Listen Smart – Safely Handling the Power of Sound

CC image dogs in party hats by Karen Arnold at Public Domain PicturesCan You Hear This?

Listen Smart – Safely Handling the Power of Sound

    • Hearing loss can happen to anyone
    • Hearing loss can happen at anytime
    • Once the hearing loss is there, it’s irreversible
    • 1 of out 12 30-Year Olds have hearing impairment
    • As you lose your ear hairs, your hearing will slowly deteriorate
    • You have a ringing in your ear and have a headache afterwards, you may have a noise hangover
    • You can use earplugs to prevent hearing loss
    • You can get $1.99 foam earplugs from the drugstore

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Concert Halls and Theater

  • Musicians are exposed to high levels of noise
  • Live music can cause hearing damage
  • Brass instruments can cause problems for other members of the orchestra/band
  • Piccolos can also be damaging since it’s so close to the player’s ear
  • Actors/other workers on stage can be exposed to high levels of noise caused by on-stage bands and choruses
  • Review noise control regularly
  • Length of exposure is just as important as noise level

 

  • Amplified Live Music

  • In the live event industry, many workers suffer with permanent noise-induced hearing damage
  • protecting your own hearing and that of your employees and colleagues can help prevent a premature end to a career in the live music industry and prevent permanent noise-induced hearing damage
  • You can reduce noise risk by reducing unnecessary exposure and have sound checks
  • Ensure that performers and crew understand why they need to follow instructions on control measures. Provide additional training or team talks if necessary
  • Ensure that those who need hearing protection have them and is using them correctly and consistently
  • Live music can potentially damage your hearing permanently

Studios

  • Musicians and technicians who works in studios are often exposed to high levels of noise at work
  • Duration of exposure is as important as level of noise
  • Some instruments, particularly brass and percussion can cause high sound levels
  • Amplified sound can easily reach dangerous levels
  • You can help reduce exposure to noises by reducing monitor speaker levels
  • Ensure that musicians and technicians understand why they need to follow instructions on control measures. Provide additional training if necessary. Regular meetings will help
  • Ensure that those who need to use hearing protection are doing so correctly and consistently

    Schools and Colleges

  • Teachers of music are often exposed to high levels of noise at work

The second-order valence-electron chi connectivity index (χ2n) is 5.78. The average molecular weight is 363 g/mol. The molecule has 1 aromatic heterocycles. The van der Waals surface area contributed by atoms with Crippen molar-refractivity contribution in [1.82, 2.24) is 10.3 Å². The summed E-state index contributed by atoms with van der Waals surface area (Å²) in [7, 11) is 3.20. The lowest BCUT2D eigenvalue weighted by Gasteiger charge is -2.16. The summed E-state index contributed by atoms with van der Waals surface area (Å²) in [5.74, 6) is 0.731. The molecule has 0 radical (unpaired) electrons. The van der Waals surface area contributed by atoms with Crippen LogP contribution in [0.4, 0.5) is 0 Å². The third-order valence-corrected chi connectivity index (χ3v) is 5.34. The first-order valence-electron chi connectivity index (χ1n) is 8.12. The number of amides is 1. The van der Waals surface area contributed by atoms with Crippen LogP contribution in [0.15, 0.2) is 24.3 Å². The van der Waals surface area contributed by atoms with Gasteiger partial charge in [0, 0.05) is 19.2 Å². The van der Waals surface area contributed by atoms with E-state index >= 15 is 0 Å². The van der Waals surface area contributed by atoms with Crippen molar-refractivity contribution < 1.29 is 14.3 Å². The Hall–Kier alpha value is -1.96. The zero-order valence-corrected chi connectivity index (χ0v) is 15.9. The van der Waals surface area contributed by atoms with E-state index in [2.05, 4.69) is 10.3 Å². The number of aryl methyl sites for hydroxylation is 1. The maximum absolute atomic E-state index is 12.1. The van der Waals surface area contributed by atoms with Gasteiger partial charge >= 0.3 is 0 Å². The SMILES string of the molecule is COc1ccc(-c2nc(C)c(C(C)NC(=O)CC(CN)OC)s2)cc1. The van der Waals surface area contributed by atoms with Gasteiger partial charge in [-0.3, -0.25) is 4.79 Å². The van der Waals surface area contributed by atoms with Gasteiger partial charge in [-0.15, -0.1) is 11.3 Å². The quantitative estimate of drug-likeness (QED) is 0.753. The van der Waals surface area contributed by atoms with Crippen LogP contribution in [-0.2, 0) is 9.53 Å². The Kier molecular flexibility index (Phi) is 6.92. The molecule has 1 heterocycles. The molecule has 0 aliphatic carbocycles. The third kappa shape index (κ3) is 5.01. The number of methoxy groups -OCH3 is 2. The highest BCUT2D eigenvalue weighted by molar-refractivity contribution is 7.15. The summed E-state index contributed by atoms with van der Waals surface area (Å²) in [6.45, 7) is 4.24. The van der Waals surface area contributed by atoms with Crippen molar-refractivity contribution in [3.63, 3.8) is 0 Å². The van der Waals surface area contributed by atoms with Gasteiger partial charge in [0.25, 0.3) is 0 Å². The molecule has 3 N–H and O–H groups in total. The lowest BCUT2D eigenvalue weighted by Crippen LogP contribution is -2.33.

• Teachers of music have a responsibility to make noise awareness part of a complete musical education
  • Students are not covered by the regulations, but they are protected by other legislation
  • Length of exposure is as important as noise level
  • Highly reverberant rooms should be avoided. Choose the largest room for the loudest instrument
  • Allow a minimum of two square meters of space for each performer
  • Ensure that teachers understand why they need to follow instructions on control measures. Provide additional training if necessary

Pubs & Clubs

  • People who work or perform in pubs or clubs where amplified music is played are likely to experience high noise levels
  • Regular exposure to high levels of noise can cause permanent hearing damage
  • Employers and employees working in pubs and clubs have responsibilities to protect the hearing of all employees. This includes bar staff, performers and crew, including guest performers
  • Point the sound where you want it – the dance floor or performance area, and away from bars and other areas
  • reduce the length of time to which individuals are exposed
  • Ensure that employers and contractors understand why they need to follow instructions on control measures and ensure the controls are effective. Provide additional training or team talks if necessary
  • Ensure that those who need to use hearing protection are doing so correctly and consistently

Marching Band

  • Marching band members are exposed to high levels of noise at work
  • Some players, particularly percussionists, are often exposed to very high levels of peak sound pressure
  • Regular exposure to high levels of noise can cause permanent hearing damage
  • Employers of those taking part in ceremonial parades and band displays have a duty to protect the hearing of all their employees
  • You can control, reduce and monitor exposure to noise
  • Wherever possible, reduce the volume at which instruments are played
  • Consider the need for hearing protection where noise levels cannot be reduced by other means

Freelancer

  • Ensure that their daily exposure to noise does not exceed 85 dB or wear hearing protection
  • It is important that freelancers protect themselves from hearing damage and undertake hearing health surveillance
  • You are advised whenever undertaking freelance work, to ensure clarification of the responsibilities under the Noise Regulations and to ensure that any risks are controlled – this is best established by the contract of engagement

Chart of Sound in the Environment